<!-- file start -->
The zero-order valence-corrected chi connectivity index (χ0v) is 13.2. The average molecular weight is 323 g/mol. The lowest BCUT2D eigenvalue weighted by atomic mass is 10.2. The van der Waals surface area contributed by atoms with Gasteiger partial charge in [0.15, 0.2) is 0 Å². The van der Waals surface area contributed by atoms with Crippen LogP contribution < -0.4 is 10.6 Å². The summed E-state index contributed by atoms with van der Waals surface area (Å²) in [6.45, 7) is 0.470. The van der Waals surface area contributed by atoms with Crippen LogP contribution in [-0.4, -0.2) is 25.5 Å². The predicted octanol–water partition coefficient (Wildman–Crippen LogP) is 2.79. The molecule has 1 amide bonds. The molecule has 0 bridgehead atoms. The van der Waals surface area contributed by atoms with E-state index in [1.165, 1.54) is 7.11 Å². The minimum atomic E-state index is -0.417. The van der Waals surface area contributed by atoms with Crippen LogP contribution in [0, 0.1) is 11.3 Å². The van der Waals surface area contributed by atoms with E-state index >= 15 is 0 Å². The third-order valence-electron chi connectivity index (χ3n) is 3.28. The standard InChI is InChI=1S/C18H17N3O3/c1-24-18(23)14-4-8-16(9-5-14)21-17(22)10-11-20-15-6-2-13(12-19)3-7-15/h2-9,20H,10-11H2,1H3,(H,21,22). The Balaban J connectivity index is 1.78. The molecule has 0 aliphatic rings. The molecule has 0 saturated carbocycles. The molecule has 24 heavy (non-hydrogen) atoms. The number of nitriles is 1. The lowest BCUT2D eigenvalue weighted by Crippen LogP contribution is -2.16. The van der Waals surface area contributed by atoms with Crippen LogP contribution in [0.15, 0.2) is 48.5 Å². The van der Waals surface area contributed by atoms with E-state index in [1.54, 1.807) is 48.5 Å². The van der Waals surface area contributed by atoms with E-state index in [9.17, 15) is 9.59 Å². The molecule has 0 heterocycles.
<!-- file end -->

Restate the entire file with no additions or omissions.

The zero-order valence-corrected chi connectivity index (χ0v) is 13.2. The average molecular weight is 323 g/mol. The lowest BCUT2D eigenvalue weighted by atomic mass is 10.2. The van der Waals surface area contributed by atoms with Gasteiger partial charge in [0.15, 0.2) is 0 Å². The van der Waals surface area contributed by atoms with Crippen LogP contribution < -0.4 is 10.6 Å². The summed E-state index contributed by atoms with van der Waals surface area (Å²) in [6.45, 7) is 0.470. The van der Waals surface area contributed by atoms with Crippen LogP contribution in [-0.4, -0.2) is 25.5 Å². The predicted octanol–water partition coefficient (Wildman–Crippen LogP) is 2.79. The molecule has 1 amide bonds. The molecule has 0 bridgehead atoms. The van der Waals surface area contributed by atoms with E-state index in [1.165, 1.54) is 7.11 Å². The minimum atomic E-state index is -0.417. The van der Waals surface area contributed by atoms with Crippen LogP contribution in [0, 0.1) is 11.3 Å². The van der Waals surface area contributed by atoms with E-state index >= 15 is 0 Å². The third-order valence-electron chi connectivity index (χ3n) is 3.28. The standard InChI is InChI=1S/C18H17N3O3/c1-24-18(23)14-4-8-16(9-5-14)21-17(22)10-11-20-15-6-2-13(12-19)3-7-15/h2-9,20H,10-11H2,1H3,(H,21,22). The Balaban J connectivity index is 1.78. The molecule has 0 aliphatic rings. The molecule has 0 saturated carbocycles. The molecule has 24 heavy (non-hydrogen) atoms. The number of nitriles is 1. The lowest BCUT2D eigenvalue weighted by Crippen LogP contribution is -2.16. The van der Waals surface area contributed by atoms with Crippen LogP contribution in [0.15, 0.2) is 48.5 Å². The van der Waals surface area contributed by atoms with E-state index in [1.54, 1.807) is 48.5 Å². The van der Waals surface area contributed by atoms with E-state index in [9.17, 15) is 9.59 Å². The molecule has 0 heterocycles.